Tuesday, 21 May 2013

Twenty Year Stretch: Michael Howard and the Legacy of Punishment

Twenty years ago this month, Michael Howard became Home Secretary , bringing a sea change to penal policy in England and Wales with which we have been living ever since.   Overturning a consensus that Home Office policies could do little to reduce crime, he embarked on an ambitious programme designed to increase arrests, prosecutions, and convictions but it is his view that “prison works” and the impact of his policies on the numbers behind bars for which he will be most remembered.

 Howard latched on to two influential conclusions from an academic review prepared for the US Congress about what works in crime prevention. The first was that incapacitation policies prevent crime because people in prison simply do not have the opportunity to commit offences and second that there are a small number of offenders who commit a large number of crimes. “If they could be incapacitated “, the review said “a large number of crimes would be prevented.” Despite caveats in the report, falls in the crime rate in the US   together with political saleability made the policy irresistible to Howard, who was by instinct sympathetic to victims and hostile to offenders.

Howard’s 27 point law and order package  delivered to the Conservative Party Conference in October 1993 included new Secure Training Centres for children as young as 12 and  mandatory minimum sentences for repeat  burglars and drug dealers to be served in decent but austere prisons.  Later policies to abolish parole and severely limit early release were never implemented but during his four year tenure prison numbers rose from 44,500 to 61,000.

Howard’s legacy was longer lasting however. By provoking political adversaries to oppose his reforms, he pushed his shadow Tony Blair and New Labour as a whole into a repressive approach to penal policy.  Prison numbers have continued to rise ever since 1993.

More disturbing perhaps was Howard’s  shamelessly  populist approach to law and order- most notoriously in his attempts to increase the tariff for the juvenile  killers of James Bulger, later  described by  a senior judge  as “ institutionalised vengeance ... [by] a politician playing to the gallery”.  In respect of his sentencing policy the Lord Chief Justice told the House of Lords that “Never in the history of our criminal law have such far reaching proposals been put forward on the strength of such flimsy and dubious evidence.” Indeed the most recent review of evidence by the Ministry of Justice has found that  “to date there has been no clear consensus from criminologists and commentators about whether there is an incapacitation effect at all, and if so, its scale.”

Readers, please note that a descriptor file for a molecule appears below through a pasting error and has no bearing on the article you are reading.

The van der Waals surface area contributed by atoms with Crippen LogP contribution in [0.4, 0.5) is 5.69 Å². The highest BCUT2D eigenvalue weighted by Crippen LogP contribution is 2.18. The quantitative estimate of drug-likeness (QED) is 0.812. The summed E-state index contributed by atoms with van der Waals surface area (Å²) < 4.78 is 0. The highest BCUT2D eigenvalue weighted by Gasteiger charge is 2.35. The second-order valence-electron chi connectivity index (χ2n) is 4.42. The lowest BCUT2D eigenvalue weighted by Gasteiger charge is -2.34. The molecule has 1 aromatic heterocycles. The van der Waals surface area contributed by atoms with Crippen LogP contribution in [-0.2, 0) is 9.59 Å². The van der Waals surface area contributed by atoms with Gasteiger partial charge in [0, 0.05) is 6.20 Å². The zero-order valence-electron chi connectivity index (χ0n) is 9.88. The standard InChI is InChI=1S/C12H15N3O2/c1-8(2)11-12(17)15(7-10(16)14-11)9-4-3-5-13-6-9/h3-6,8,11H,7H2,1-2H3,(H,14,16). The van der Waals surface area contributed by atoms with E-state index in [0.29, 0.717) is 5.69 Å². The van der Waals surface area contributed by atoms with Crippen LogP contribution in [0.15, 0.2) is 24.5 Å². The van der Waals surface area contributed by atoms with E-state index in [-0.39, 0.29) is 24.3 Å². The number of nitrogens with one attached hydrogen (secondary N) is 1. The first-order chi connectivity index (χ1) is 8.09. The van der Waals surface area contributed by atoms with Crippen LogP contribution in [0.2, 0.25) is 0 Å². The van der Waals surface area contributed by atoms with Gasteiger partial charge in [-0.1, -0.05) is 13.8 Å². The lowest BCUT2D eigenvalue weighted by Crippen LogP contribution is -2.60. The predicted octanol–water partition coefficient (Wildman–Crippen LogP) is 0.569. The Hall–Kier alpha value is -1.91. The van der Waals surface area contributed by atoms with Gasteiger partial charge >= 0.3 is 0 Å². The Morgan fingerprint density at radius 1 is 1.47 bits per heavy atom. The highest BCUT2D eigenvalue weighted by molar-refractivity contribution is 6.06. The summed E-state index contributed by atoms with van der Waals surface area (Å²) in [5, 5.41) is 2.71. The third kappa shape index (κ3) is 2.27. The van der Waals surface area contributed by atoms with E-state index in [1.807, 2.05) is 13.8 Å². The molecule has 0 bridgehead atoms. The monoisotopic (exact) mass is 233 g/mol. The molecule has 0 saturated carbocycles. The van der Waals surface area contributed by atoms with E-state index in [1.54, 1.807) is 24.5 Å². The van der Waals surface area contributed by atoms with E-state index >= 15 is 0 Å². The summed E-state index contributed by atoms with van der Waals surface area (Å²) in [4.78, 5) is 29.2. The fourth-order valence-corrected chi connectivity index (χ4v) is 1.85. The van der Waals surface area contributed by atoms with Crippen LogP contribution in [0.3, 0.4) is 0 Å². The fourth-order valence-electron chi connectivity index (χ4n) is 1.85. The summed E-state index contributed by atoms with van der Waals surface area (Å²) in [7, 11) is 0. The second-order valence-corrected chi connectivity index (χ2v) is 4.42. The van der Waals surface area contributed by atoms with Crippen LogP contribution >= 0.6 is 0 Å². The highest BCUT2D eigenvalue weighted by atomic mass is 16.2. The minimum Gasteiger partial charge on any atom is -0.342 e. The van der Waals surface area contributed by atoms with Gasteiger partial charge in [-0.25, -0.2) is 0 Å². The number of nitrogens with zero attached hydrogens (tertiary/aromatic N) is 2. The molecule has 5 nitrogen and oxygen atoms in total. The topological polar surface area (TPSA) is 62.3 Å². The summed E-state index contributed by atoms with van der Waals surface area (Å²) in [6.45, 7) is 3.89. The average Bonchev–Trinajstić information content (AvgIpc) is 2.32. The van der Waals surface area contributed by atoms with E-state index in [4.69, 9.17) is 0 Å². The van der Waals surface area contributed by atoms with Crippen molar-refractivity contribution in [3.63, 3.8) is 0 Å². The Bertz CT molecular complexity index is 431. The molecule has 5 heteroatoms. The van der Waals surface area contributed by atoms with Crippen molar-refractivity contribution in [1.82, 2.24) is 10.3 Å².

Howard’s treatment of the probation service was equally cavalier, removing the requirement for university based social work training and threatening the very existence of the service.
  When he left office recruitment had almost dried up and it was left to Jack Straw to introduce a new scheme of professional training as an urgent priority.

Twenty years on , the liberal Ken Clarke has again been succeeded by a hardliner promising spartan abut humane prisons and threatening the probation service. Rehabilitation now plays a more significant role among policy objectives but Howard’s approach can be seen among a new generation of Tory politicians who want “ to reverse the tide of soft justice”. A group of them have written
  “After the Coalition - A Conservative Agenda for Britain” in which they call for persistent offenders to be sentenced for prolonged periods in  tough unpleasant and uncomfortable prisons all to be run by the private sector.   With problems on Europe and the economy to contend with , such a back to basics approach may prove attractive  to the Tory Party at least in the run up to the next election.